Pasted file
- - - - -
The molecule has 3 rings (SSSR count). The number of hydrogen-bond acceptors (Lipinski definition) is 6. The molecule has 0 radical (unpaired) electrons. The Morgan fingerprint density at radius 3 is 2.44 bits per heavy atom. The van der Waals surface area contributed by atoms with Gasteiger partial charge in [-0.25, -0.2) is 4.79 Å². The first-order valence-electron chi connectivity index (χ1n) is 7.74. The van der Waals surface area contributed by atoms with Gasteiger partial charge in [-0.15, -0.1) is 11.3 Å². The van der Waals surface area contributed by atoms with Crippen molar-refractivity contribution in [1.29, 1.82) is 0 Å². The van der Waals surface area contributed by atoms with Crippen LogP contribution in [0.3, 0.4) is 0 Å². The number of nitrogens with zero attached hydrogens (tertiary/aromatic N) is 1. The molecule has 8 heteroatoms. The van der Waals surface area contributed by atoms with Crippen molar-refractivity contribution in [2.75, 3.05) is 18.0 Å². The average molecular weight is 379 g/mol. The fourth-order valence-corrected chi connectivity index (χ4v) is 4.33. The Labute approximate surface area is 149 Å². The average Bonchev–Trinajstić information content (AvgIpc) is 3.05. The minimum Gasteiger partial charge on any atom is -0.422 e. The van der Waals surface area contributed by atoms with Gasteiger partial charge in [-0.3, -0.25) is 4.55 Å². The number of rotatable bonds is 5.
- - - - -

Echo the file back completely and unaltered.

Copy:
The molecule has 3 rings (SSSR count). The number of hydrogen-bond acceptors (Lipinski definition) is 6. The molecule has 0 radical (unpaired) electrons. The Morgan fingerprint density at radius 3 is 2.44 bits per heavy atom. The van der Waals surface area contributed by atoms with Gasteiger partial charge in [-0.25, -0.2) is 4.79 Å². The first-order valence-electron chi connectivity index (χ1n) is 7.74. The van der Waals surface area contributed by atoms with Gasteiger partial charge in [-0.15, -0.1) is 11.3 Å². The van der Waals surface area contributed by atoms with Crippen molar-refractivity contribution in [1.29, 1.82) is 0 Å². The van der Waals surface area contributed by atoms with Crippen LogP contribution in [0.3, 0.4) is 0 Å². The number of nitrogens with zero attached hydrogens (tertiary/aromatic N) is 1. The molecule has 8 heteroatoms. The van der Waals surface area contributed by atoms with Crippen molar-refractivity contribution in [2.75, 3.05) is 18.0 Å². The average molecular weight is 379 g/mol. The fourth-order valence-corrected chi connectivity index (χ4v) is 4.33. The Labute approximate surface area is 149 Å². The average Bonchev–Trinajstić information content (AvgIpc) is 3.05. The minimum Gasteiger partial charge on any atom is -0.422 e. The van der Waals surface area contributed by atoms with Gasteiger partial charge in [-0.3, -0.25) is 4.55 Å². The number of rotatable bonds is 5.